The miseries of shipping books for Amazon
“I love being around books,” Mac McClelland writes. But the sentiment drips with sarcasm because McClelland is describing her experiences working for Amalgamated Product Giant Shipping Worldwide Inc., a third-party logistics contractors that fulfills shipments for many companies, including Amazon. Her investigative journalism piece at Mother Jones describes the many indignities, cruelties, and dystopian realities of a massive low-wage warehouse economy that can’t be exported to the lethal Foxconn factories in China. Since shipping relies on proximity, these revolting labor conditions remain local. Hooray?
So what’s so bad about picking books for shipment?
Picking books for Amalgamated has a disadvantage over picking dildos or baby food or Barbies, however, in that the shelving numbers don’t always line up. When my scanner tells me the book I need is on the lowest level in section 28 of a row, section 28 of the eye-level shelf of that row may or may not line up with section 28 of the lowest level. So when I spot eye-level section 28 and squat or kneel on the floor, the section 28 I’m looking for might be five feet to my right or left. Which means I have to stand up and crouch back down again to get there, greatly increasing the number of times I need to stand and crouch/kneel in a day. Or I can crawl. Usually, I crawl. A coworker is choosing the crouch/kneel option. “This gets so tiring after a while,” he says when we pass each other. He’s 20. It’s 9:07 a.m.
That’s not all. In a nightmarish detail, McClelland describes how the warehouse shelves electrically shock the workers in the factory.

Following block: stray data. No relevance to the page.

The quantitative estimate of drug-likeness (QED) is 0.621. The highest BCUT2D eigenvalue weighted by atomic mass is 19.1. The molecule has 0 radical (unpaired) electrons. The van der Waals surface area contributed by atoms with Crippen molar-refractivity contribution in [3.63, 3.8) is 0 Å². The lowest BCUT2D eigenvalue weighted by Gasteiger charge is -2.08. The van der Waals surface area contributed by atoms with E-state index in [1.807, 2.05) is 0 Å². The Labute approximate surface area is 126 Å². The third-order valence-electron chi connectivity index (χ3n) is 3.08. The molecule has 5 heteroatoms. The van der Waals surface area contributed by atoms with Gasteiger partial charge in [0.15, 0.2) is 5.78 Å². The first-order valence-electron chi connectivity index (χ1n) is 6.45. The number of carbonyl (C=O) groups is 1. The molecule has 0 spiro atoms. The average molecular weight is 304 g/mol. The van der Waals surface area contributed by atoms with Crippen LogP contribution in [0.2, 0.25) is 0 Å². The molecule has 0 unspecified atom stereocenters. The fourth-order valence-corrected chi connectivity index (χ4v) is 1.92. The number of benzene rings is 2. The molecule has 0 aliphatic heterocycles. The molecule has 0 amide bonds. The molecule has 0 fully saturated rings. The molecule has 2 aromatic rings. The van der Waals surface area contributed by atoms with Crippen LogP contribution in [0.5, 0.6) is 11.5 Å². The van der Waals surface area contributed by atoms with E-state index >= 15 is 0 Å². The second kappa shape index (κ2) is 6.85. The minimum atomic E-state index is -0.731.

[I] reach for Diary of a Wimpy Kid and “FUCK!” A hot spark shoots between my hand and the metal shelving. It’s not the light static-electric prick I would terrorize my sister with when we got bored in carpeted department stores, but a solid shock, striking enough to make my body learn to fear it. I start inadvertently hesitating every time I approach my target. One of my coworkers races up to a shelving unit and leans in with the top of his body first; his head touches the metal, and the shock knocks him back. “Be careful of your head,” he says to me. In the first two hours of my day, I pick 300 items. The majority of them zap me painfully.
In dozens of disturbing, Orwellian, and, yes, shocking details, McClelland describes how Amazon, and many other companies, use and abuse workers to shrink their margins to such an extent that they can dominate the market. If you’ve ever wondered how Amazon can offer such delightfully low prices, here is the explanation.
McClelland has a first-hand understanding of the market economies that hurt her back, punish her intelligence, and zap her flesh, but she also understands the market systems that insist on such realities, that lead to poor consumers leading to poor conditions for desperate workers:
I suppose this is what they were talking about in the radio ad I heard on the way to work, the one that was paid for by a coalition of local businesses, gently begging citizens to buy from them instead of off the internet and warning about the importance of supporting local shops. But if my coworker Brian wants to feed his new baby any of these 24-packs of Plum Organics Apple & Carrot baby food I’ve been picking, he should probably buy them from Amazon, where they cost only $31.16. In my locally owned grocery store, that’s $47.76 worth of sustenance. Even if he finds the time to get in the car to go buy it at a brick-and-mortar Target, where it’d be less convenient but cost about the same as on Amazon, that’d be before sales tax, which physical stores, unlike Amazon, are legally required to charge to help pay for the roads on which Brian’s truck, and more to the point Amazon’s trucks, drive.